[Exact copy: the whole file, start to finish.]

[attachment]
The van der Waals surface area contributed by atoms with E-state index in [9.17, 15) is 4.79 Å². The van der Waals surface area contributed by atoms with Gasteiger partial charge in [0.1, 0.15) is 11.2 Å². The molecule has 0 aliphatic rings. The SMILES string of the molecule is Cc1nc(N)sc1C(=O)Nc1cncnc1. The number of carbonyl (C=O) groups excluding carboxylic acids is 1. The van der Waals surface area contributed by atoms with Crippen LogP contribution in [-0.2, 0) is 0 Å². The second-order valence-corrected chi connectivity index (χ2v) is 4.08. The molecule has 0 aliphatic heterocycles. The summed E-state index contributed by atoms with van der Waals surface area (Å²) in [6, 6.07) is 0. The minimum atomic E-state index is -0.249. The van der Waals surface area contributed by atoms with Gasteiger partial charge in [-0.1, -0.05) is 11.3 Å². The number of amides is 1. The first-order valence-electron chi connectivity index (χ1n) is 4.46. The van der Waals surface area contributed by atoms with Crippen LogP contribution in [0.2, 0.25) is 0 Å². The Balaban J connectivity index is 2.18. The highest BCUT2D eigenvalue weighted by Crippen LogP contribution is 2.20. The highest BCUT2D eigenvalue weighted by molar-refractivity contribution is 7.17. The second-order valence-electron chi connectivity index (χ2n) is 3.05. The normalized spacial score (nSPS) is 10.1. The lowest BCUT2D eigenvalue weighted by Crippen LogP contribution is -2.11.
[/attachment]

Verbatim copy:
The van der Waals surface area contributed by atoms with E-state index in [9.17, 15) is 4.79 Å². The van der Waals surface area contributed by atoms with Gasteiger partial charge in [0.1, 0.15) is 11.2 Å². The molecule has 0 aliphatic rings. The SMILES string of the molecule is Cc1nc(N)sc1C(=O)Nc1cncnc1. The number of carbonyl (C=O) groups excluding carboxylic acids is 1. The van der Waals surface area contributed by atoms with Crippen LogP contribution in [-0.2, 0) is 0 Å². The second-order valence-corrected chi connectivity index (χ2v) is 4.08. The molecule has 0 aliphatic heterocycles. The summed E-state index contributed by atoms with van der Waals surface area (Å²) in [6, 6.07) is 0. The minimum atomic E-state index is -0.249. The van der Waals surface area contributed by atoms with Gasteiger partial charge in [-0.1, -0.05) is 11.3 Å². The number of amides is 1. The first-order valence-electron chi connectivity index (χ1n) is 4.46. The van der Waals surface area contributed by atoms with Crippen LogP contribution in [0.2, 0.25) is 0 Å². The Balaban J connectivity index is 2.18. The highest BCUT2D eigenvalue weighted by Crippen LogP contribution is 2.20. The highest BCUT2D eigenvalue weighted by molar-refractivity contribution is 7.17. The second-order valence-electron chi connectivity index (χ2n) is 3.05. The normalized spacial score (nSPS) is 10.1. The lowest BCUT2D eigenvalue weighted by Crippen LogP contribution is -2.11.